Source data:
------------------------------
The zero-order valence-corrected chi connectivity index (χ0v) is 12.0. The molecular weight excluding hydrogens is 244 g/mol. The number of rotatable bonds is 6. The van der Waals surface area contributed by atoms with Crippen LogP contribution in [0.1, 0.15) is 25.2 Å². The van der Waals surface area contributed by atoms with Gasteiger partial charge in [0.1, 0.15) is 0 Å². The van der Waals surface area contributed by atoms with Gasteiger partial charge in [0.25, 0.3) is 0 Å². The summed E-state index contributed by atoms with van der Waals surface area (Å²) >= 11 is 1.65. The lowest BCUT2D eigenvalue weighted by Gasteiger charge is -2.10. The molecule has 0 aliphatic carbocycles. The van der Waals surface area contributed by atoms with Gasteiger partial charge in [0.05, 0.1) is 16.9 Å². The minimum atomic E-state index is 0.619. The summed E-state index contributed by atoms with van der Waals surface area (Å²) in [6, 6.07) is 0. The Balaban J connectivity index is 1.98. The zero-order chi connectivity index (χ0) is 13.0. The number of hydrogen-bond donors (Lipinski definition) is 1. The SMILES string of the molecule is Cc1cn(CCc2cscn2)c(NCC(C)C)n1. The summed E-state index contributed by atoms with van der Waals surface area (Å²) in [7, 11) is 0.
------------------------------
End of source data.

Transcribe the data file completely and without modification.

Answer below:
The zero-order valence-corrected chi connectivity index (χ0v) is 12.0. The molecular weight excluding hydrogens is 244 g/mol. The number of rotatable bonds is 6. The van der Waals surface area contributed by atoms with Crippen LogP contribution in [0.1, 0.15) is 25.2 Å². The van der Waals surface area contributed by atoms with Gasteiger partial charge in [0.1, 0.15) is 0 Å². The van der Waals surface area contributed by atoms with Gasteiger partial charge in [0.25, 0.3) is 0 Å². The summed E-state index contributed by atoms with van der Waals surface area (Å²) >= 11 is 1.65. The lowest BCUT2D eigenvalue weighted by Gasteiger charge is -2.10. The molecule has 0 aliphatic carbocycles. The van der Waals surface area contributed by atoms with Gasteiger partial charge in [0.05, 0.1) is 16.9 Å². The minimum atomic E-state index is 0.619. The summed E-state index contributed by atoms with van der Waals surface area (Å²) in [6, 6.07) is 0. The Balaban J connectivity index is 1.98. The zero-order chi connectivity index (χ0) is 13.0. The number of hydrogen-bond donors (Lipinski definition) is 1. The SMILES string of the molecule is Cc1cn(CCc2cscn2)c(NCC(C)C)n1. The summed E-state index contributed by atoms with van der Waals surface area (Å²) in [7, 11) is 0.